Carl Sagan and his team of scholars were tasked with selecting the contents of the disc with the intended purpose of conveying to alien beings the diversity of the culture and landscape on Earth. They believed rightly that an essential part of our collective psyche is our ability to articulate feelings through music, and so they provided a range of selections demonstrating this human phenomenon. A combination of emotional and psychological states—longing, remembrance, regret—appeared to them to be contained within one song: “Dark Was the Night, Cold Was the Ground.” 

With synchronicities and commonalities so perfectly mappable and mirrored between Blind Willie Johnson’s 1927 masterpiece and Alexis Zoumbas’s 1926 mirologi, one could easily replace each recording with the other. Or, perhaps both pieces of music should have been etched on the golden record. This would have shown something even more profound about humanity than just our skills at translating feelings into music; it would demonstrate that our ability to articulate grief through music is deeper than the veneers of language and geography: in the case of these two songs, an arc that stretches from Texas to northern Greece.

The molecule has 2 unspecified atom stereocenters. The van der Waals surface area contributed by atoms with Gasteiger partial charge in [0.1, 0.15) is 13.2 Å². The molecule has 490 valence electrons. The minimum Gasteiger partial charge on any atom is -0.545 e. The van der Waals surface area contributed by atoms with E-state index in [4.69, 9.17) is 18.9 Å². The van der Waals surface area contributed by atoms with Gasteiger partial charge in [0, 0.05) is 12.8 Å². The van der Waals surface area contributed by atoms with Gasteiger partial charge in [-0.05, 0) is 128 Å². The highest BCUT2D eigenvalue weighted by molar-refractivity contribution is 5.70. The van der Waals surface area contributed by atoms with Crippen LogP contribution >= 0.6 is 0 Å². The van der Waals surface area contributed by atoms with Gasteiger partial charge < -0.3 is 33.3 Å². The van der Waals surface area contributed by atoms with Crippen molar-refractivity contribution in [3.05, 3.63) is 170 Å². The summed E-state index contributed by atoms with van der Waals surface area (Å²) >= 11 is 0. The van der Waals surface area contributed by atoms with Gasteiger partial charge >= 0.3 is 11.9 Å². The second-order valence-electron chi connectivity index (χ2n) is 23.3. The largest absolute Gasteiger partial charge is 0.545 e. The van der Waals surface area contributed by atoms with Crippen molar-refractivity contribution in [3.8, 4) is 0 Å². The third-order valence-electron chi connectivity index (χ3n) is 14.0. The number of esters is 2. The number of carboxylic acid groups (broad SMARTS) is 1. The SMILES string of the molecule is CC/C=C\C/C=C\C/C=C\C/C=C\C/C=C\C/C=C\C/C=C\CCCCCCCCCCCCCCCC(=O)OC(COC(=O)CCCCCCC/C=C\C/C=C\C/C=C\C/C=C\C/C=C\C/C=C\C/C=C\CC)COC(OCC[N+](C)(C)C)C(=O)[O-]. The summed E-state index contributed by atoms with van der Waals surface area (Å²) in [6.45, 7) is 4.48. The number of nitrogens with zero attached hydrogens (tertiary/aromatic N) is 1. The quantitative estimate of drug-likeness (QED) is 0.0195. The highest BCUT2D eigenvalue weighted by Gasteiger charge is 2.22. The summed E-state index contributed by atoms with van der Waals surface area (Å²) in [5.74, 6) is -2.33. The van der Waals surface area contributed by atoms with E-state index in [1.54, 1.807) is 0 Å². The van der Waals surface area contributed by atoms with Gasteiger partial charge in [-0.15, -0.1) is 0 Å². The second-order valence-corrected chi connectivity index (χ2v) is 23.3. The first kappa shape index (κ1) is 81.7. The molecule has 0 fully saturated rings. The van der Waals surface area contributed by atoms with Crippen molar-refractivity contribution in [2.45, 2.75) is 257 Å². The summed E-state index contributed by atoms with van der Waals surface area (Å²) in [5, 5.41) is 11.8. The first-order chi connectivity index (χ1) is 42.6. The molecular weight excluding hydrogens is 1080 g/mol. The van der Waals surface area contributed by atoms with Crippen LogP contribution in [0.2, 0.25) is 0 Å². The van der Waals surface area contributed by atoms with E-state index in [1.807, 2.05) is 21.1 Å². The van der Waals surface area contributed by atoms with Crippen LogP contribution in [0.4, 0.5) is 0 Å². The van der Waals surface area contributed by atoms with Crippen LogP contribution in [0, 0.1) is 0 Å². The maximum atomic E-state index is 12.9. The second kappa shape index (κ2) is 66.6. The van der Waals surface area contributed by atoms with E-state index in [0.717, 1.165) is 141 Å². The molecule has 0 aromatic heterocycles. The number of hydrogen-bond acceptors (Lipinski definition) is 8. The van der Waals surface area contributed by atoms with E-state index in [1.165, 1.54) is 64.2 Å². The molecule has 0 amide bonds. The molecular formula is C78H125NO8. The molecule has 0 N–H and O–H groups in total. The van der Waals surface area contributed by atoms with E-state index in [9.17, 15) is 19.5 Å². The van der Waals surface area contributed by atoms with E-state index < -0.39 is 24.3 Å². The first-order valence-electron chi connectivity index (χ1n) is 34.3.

In 2012, Voyager 1 left our solar system and entered interstellar space. It will be another 40,000 years before the probe will approach a star within another solar system. During that time, perhaps a cold mass of rock—an interloper in our galaxy—will careen into our planet and tear everything asunder. Were this to happen, there would be an unintended consequence for the space probe and those who forethought its purpose. Voyager 1 would not contain evidence of the biodiversity and cultures of Earth, but rather the recollection of what once was—an everlasting sign of deathless remembrance.